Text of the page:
Educational institutions in Tenancingo are making great strides at many levels. Although the delegation had a very short time to visit the schools, we received impressive reports and saw the results of careful planning in many places. primary among these are the grade school and high school in Tenancingo itself, but we saw that two of the smallest communities had been able to start new initiatives: Irioma opened a pre-school and first-grade program that will expand and allow younger children to begin their education without having to make the breathtaking (figuratively and literally) hike down to Rosario Tablón. Nuevo San José El Sitio opened a pre-school and child care facility that the community has been organizing to promote for some two years. And the Canton of El Pepeto was preparing to move its small grade school into a new facility (opening the week after we visited).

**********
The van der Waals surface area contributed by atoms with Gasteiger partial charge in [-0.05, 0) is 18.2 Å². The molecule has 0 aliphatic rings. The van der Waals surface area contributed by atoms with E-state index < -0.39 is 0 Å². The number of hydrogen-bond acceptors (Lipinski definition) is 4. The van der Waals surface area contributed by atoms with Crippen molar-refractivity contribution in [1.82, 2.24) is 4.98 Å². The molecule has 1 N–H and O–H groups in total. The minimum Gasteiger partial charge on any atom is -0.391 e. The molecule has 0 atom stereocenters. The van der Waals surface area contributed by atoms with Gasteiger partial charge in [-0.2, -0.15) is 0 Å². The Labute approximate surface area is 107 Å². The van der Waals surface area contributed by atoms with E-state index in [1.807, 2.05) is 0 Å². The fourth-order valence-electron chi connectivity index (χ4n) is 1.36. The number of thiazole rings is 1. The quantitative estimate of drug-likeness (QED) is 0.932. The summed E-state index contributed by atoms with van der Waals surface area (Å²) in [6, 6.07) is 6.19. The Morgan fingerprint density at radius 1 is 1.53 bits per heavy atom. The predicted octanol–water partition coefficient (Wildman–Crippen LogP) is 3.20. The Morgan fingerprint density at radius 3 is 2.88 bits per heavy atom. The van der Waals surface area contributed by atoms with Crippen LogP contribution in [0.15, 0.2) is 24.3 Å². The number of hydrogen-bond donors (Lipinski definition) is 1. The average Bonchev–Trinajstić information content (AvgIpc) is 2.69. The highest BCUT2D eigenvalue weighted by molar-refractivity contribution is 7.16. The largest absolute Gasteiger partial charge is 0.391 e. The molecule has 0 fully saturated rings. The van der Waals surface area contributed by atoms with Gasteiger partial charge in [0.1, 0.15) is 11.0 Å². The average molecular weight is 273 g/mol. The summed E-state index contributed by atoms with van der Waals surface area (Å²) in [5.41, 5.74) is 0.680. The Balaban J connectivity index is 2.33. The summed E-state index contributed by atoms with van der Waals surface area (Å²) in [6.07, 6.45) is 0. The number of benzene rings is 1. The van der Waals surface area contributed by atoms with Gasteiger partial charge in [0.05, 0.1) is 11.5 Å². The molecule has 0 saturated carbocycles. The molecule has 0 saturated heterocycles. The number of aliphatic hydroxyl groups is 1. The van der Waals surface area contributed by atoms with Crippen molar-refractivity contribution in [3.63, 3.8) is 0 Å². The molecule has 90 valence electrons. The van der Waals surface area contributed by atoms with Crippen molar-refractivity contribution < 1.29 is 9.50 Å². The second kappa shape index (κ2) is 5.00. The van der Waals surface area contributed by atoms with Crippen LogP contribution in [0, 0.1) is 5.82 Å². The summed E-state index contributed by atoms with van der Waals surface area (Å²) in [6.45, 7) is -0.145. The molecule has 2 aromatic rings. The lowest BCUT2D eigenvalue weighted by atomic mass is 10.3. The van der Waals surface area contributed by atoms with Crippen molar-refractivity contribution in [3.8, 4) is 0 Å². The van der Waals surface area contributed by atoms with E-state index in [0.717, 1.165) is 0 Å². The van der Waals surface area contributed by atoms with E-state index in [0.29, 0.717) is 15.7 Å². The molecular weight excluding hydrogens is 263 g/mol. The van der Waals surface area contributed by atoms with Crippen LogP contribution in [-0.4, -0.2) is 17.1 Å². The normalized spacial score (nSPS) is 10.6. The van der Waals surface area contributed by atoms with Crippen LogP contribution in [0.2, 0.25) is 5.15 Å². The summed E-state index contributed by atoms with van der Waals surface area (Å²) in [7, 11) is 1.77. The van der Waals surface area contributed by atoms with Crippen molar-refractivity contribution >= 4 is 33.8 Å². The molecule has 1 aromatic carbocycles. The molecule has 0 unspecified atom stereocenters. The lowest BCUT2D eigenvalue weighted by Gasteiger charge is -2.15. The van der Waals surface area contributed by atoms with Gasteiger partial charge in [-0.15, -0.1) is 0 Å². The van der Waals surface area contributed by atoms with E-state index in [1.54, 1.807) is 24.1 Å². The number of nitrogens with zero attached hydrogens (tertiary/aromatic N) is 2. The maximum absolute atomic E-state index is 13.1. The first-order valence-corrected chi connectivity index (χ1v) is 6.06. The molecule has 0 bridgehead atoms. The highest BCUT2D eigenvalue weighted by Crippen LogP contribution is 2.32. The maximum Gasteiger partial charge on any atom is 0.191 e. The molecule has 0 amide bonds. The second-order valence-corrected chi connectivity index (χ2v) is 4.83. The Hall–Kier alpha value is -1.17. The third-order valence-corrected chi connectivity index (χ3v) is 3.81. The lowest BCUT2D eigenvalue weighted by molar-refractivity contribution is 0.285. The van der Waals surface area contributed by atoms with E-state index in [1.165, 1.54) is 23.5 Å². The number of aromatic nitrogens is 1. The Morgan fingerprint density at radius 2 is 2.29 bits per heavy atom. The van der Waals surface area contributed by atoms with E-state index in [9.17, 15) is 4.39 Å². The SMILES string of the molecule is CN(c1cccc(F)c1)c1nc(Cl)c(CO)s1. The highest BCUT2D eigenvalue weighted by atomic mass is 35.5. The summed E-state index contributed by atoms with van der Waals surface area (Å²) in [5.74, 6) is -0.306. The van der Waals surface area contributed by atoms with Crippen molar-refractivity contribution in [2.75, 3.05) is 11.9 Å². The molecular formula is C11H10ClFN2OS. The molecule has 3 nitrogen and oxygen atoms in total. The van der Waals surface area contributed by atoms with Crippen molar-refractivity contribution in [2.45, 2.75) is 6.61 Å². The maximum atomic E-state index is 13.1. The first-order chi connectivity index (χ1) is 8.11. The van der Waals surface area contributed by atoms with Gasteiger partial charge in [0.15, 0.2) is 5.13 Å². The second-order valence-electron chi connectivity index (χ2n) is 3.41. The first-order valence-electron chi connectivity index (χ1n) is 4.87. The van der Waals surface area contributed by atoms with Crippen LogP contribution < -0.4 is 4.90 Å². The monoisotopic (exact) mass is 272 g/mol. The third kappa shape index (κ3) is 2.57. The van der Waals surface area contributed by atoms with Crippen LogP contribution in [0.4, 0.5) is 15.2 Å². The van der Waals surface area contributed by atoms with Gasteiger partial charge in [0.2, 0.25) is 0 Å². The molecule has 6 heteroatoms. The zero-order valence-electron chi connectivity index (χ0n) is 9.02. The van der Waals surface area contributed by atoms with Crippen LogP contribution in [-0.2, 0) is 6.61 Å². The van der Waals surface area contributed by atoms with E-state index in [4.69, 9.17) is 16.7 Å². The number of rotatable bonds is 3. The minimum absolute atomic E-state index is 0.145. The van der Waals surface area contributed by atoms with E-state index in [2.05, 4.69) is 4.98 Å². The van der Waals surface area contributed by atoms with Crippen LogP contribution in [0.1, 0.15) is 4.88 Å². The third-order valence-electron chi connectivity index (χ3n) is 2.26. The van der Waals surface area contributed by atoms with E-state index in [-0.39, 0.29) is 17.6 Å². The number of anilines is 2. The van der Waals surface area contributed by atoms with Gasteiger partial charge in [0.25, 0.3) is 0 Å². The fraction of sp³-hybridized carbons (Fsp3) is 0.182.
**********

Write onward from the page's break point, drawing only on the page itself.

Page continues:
None of these wonderful accomplishments are really finished projects. Both schools in Tenancingo itself gave the delegation proposals for funding of new projects, and consideration and development of these requests will take place over the next several months.. Following are some highlights of both their accomplishments and plans.
The partitions and tables in the computer lab constructed with last year’s PAB donation at the Tenancingo High School.